Op Amp Active Notch Filter Circuit

Op amp active notch filter circuits can be used to remove single frequencies or small bands of frequencies and are easy to design.


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Operational amplifiers provide an excellent way of making and designing notch filters. Op amp active notch filters are very effective whilst being easy to design and construct.

Notch filters can be used in a number of different applications where a particular frequency or band of frequencies needs to be removed. Often notich filers are fixed frequency, although it is possible to design some that have variable frequencies.

Fixed frequency notch filters find applications such as removing fixed frequency interference like mains hum, from audio circuits.

Notch filter response

The ideal response for any notch filter would be a completely flat response over the usable range with the exception of the notch frequency. Here it would fall very fast providing a high level of attenuation that is able to remove the unwanted signal.

Typical notch filter response showing the frequency at which there is a minimum response and other frequencies are not attenuated
Typical notch filter response

In reality, perfection is not achievable, but when using an operational amplifier circuit, high levels of attenuation and narrow notches can be achieved.

Op amp active notch filter circuit

The diagram below shows an active notch filter circuit using a single op amp. The notch filter circuit is quite straightforward and the calculations for the component values are also easy to determine.

Basic op amp notch filter circuit
Basic op amp notch filter circuit with fixed notch

The active notch filter circuit is quite straightforward to design. It employs both negative and positive feedback around the operational amplifier chip and in this way it is able to provide a high degree of performance.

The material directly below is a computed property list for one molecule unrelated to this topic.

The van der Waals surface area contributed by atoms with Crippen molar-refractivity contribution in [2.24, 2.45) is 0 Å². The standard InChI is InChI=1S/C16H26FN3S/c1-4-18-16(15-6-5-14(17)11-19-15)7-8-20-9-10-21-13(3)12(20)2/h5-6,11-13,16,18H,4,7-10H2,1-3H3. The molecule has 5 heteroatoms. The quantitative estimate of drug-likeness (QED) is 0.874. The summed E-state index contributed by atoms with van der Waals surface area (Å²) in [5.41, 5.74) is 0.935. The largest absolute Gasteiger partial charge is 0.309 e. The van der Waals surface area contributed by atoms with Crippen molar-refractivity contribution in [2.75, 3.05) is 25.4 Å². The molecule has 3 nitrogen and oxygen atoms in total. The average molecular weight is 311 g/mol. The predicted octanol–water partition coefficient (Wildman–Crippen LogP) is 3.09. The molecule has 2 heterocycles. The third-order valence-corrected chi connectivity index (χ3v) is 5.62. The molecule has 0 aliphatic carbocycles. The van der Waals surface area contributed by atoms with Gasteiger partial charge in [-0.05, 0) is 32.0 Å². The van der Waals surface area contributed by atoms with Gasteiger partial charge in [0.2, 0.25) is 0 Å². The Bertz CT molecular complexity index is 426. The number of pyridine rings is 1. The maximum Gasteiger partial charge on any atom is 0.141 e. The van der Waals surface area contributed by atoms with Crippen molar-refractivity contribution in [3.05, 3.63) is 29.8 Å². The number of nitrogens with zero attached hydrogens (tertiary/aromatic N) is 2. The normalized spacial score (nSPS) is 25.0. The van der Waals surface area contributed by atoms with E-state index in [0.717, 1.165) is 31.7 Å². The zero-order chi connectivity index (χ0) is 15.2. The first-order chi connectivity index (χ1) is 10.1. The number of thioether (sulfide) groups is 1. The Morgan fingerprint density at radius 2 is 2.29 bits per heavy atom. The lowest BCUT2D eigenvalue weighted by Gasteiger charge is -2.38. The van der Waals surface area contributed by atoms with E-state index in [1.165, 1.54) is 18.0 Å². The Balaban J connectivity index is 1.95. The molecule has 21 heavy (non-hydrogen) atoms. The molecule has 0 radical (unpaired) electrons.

Calculation of the value for the circuit is very straightforward. The formula to calculate the resistor and capacitor values for the notch filter circuit is:

f notch   =   1 2   π   R   C


R   =   R 3   =   R 4


C   =   C 1   =   C 2

Where:
    fnotch = centre frequency of the notch in Hertz
    Π = 3.142
    R and C are the values of the resistors and capacitors in Ω and Farads

Notch filter design precautions

When building the active notch filter circuit, high tolerance components must be used to obtain the best performance. Typically they should be 1% or better. A notch depth of 45 dB can be obtained using 1% components, although in theory it is possible for the notch to be of the order of 60 dB using ideal components. R1 and R2 should be matched to within 0.5% or they may be trimmed using parallel resistors.

A further item to ensure the optimum operation of the circuit is to ensure that the source impedance is less than about 100 ohms. Additionally the load impedance should be greater than about 2 M Ohms.

The circuit is often used to remove unwanted hum from circuits. Values for a 50 Hz notch would be: C1, C2 = 47 nF, R1, R2 = 10 k, R3, R4 = 68 k.

Op amp twin T notch filter circuit with variable Q

The twin T notch filter with variable Q is a simple circuit that can provide a good level of rejection at the notch frequency. It uses two operational amplifiers in the circuit, and the twin "T" section can be seen between the two operational amplifiers.

The variable Q function for the twin T active notch filter is provided by the potentiometer placed on the non-inverting input of the lower operational amplifier in the diagram.

Op amp notch filter circuit with variable Q
Op amp notch filter circuit with variable Q

Calculation of the value for the circuit is very straightforward. The formula is the same as that used for the passive version of the twin T notch filter.

f notch   =   1 2   π   R   C

Where:
  fnotch = cut off frequency in Hertz
  π = 3.142
  R and C are the values of the resistors and capacitors as in the circuit

The notch filter circuit can be very useful, and the adjustment facility for the Q can also be very handy. The main drawback of the notch filter circuit is that as the level of Q is increased, the depth of the null reduces. Despite this the notch filter circuit can be successfully incorporated into many circuit applications.


The two op amp active notch filter circuits are very easy to design and use. Their performance is good enough for most applications, but if they need to be cascaded, then care must be taken to ensure they are on exactly the same frequency by using very close tolerance components for the frequency determining elements.



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